Sec Charges Melstacorp For Non-Compliance
- Harry Jayawardena Faces Court Appearance
By Faraz Shauketaly
Controversial Sri Lankan businessman, Harry Jayawardena faces the prospect of appearing before magistrates in Colombo along with other Directors of Melstacorp Limited – one of many Harry Jayawardena associated companies. The billionaire businessman and others are charged by the Securities and Exchange Commission (SEC) over non-compliance in connection with the transfer of shares in Lanka Milk Foods to Melstacorp.
The SEC have filed action in the Fort Magistrates Court in case number S/74140/2012 and named 10 respondents including Melstacorp Limited, Don Harold Stassen Jayawardena and eight others all of Norris Canal Road, Colombo 10. The allegation is that having triggered off the Takeovers and Mergers Code the company and its officers failed to fully comply under those terms.
Melstacorp Limited however dispute that the Code was ever triggered off pointing out that Lanka Milk Foods was within the control of Milford Exports Ceylon Limited since 1991 – a full four years prior to the Takeovers and Mergers Code was passed into law. All the non-Independent Directors of Melstacorp Limited have been the nominees of Milford Exports Ceylon Limited. Milford Exports is the managing shareholder of DCSL (Distilleries Company of Sri Lanka).
The action arises out of virtually an ‘own goal’ when an officer of Melstacorp had informed the SEC – erroneously as it is now claimed – that the Takeovers & Mergers Code had been triggered by two recent transactions. Amongst these transactions were the transfer by DCSL of shares it owned in Beruwela Beach Hotels, Balangoda Plantations Plc and Madulsima Plantations Plc to Melstacorp in an apparent move to consolidate Harry Jayewardene’s entities under one entity. It is expected that Harry Jayawardena will then list Melstacorp as a holding company on the Colombo Stock Exchange.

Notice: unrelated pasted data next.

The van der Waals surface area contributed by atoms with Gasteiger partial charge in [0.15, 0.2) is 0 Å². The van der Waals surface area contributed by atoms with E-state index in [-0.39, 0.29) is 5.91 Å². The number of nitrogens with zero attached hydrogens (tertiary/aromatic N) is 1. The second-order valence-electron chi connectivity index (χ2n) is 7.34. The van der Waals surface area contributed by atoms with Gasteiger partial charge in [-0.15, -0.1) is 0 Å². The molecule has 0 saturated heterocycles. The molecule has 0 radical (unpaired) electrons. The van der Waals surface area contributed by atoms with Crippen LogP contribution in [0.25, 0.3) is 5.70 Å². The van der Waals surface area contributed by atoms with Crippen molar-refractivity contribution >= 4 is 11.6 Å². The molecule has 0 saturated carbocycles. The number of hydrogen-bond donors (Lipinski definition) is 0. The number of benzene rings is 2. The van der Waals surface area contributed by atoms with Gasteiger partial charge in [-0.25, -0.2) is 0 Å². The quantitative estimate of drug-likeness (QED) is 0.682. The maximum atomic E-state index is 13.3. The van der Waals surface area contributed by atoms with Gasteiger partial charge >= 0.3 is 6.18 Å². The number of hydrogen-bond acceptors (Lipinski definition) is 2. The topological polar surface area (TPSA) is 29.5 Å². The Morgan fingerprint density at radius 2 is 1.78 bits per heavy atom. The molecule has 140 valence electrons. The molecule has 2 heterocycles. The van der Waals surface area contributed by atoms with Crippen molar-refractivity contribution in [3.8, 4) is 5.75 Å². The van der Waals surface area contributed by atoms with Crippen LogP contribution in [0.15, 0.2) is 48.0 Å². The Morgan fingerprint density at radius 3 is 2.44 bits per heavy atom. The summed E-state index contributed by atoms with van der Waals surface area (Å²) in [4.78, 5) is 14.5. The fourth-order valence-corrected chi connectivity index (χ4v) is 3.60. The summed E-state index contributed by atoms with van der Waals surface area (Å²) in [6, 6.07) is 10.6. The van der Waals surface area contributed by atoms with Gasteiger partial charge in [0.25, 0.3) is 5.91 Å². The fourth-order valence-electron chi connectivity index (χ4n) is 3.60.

Melstacorp have already got a matter pending in the Court of Appeal in matters related to the mandatory takeover. Sources close to the Securities & Exchange Commission stated that the SEC appears to have ‘jumped the gun’ by bringing in this action whilst matters were pending in the Court of Appeal. However a legal source says, “it is very well permitted to have a parallel case going on in a lower Court – It depends on the circumstances and there are a number of precedents.”
Melstacorp line of argument is that there has been no change in the management control of Lanka Milk Foods since 1991 and that the transfer of shares is by the same (related) parties who are in effect the controlling shareholders; the question of triggering off a mandatory bid does not arise. They further argue that it was an erroneous notification sent by an officer of their own company that has caused this matter to arise.
Melstacorp further clarified that the Independent Directors of the company would not necessarily be aware of these transactions as they were routine in nature.